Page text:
Bulbine abyssinica has linear fleshy leaves that form a basal rosette. It is mainly flowering in summer, although there are some flowers throughout the year in cultivation.
Ideal as a rockery or bedding plant in well-drained soil in full sun. The plant stays compact and does not spread. In cold areas the leaves might die back in winter but it is pushed aside when the new leaves emerge in spring.
The combination of Bulbine abyssinica and Felicia amelloides makes a stunning display for most of the year.
Distribution and habitat
Bulbine abyssinica occurs from the Eastern Cape, through KwaZulu-Natal, Swaziland, Lesotho, Free State, North-West, Gauteng, Mpumalanga, Limpopo and further north to Ethiopia. It favours rocky grassland and shallow soil overlying rock, but can also be found in woodland and along seepage areas. It frequently forms small colonies.
Owing to its wide distribution, this species is suitable for cultivation throughout the summer rainfall region. It is both frost and drought tolerant and can cope with a wide range of temperatures. In dry, hot years, plants tend to be smaller and have fewer inflorescences than in years of good rainfall. (Source: PlantzAfrica)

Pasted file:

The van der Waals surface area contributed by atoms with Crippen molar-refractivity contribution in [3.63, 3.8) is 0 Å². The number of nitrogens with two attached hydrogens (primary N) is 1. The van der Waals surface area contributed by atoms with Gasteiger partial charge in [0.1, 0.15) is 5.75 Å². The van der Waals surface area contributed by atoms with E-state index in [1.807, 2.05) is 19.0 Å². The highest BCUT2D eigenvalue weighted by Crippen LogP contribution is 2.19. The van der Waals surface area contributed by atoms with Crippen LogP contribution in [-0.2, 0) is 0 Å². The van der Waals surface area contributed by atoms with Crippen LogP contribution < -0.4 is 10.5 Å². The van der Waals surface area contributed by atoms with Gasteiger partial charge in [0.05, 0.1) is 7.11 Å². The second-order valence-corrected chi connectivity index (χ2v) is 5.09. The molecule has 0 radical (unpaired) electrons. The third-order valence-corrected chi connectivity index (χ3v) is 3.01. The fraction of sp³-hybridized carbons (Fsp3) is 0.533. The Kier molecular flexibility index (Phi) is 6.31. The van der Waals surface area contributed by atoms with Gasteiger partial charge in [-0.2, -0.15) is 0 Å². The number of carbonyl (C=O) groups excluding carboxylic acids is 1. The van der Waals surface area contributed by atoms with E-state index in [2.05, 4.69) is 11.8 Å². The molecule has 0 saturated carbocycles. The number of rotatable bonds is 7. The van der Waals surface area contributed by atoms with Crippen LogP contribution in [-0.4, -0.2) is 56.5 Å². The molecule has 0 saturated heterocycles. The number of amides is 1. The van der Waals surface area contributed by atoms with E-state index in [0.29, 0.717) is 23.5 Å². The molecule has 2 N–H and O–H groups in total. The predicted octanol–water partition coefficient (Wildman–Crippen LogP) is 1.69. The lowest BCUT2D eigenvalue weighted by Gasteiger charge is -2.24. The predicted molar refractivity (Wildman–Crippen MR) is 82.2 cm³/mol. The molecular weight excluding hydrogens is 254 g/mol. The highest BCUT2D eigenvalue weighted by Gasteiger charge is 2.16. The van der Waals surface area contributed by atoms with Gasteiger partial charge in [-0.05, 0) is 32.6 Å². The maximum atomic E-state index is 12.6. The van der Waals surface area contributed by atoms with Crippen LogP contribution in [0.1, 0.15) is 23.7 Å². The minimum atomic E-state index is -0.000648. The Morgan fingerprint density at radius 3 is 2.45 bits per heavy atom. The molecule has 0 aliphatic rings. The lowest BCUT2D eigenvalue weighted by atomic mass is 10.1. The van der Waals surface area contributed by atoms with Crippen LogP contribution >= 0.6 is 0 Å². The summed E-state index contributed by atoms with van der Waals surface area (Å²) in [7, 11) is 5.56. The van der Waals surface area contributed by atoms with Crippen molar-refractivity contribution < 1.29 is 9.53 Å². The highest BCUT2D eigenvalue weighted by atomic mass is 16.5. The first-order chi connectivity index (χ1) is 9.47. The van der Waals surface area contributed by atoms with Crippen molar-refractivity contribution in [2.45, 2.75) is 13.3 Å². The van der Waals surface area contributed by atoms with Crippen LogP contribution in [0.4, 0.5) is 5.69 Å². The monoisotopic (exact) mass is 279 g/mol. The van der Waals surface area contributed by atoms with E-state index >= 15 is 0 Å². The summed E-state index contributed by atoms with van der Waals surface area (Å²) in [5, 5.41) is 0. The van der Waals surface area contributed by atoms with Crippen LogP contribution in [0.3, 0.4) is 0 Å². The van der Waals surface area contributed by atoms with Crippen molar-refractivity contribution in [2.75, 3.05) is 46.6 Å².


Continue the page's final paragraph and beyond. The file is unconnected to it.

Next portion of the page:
Growing Bulbine abyssinica
For the best effect, plant Bushy Bulbines in full sun together with other hardy, drought tolerant plants. Although it can tolerate regular watering, it does not require it. A good humus-rich soil will ensure healthy plants that grow fast and flower profusely. Mulch regularly or cover the bed with pebbles. This will prevent unnecessary water loss from the soil and thus contribute to the principles of water-wise gardening. (Source: PlantzAfrica)
Ecology and Human Uses
This species is insect pollinated and is frequently visited by bees. Bulbine abyssinica is often used in traditional medicine to treat dysentery, bilharzia and cracked lips.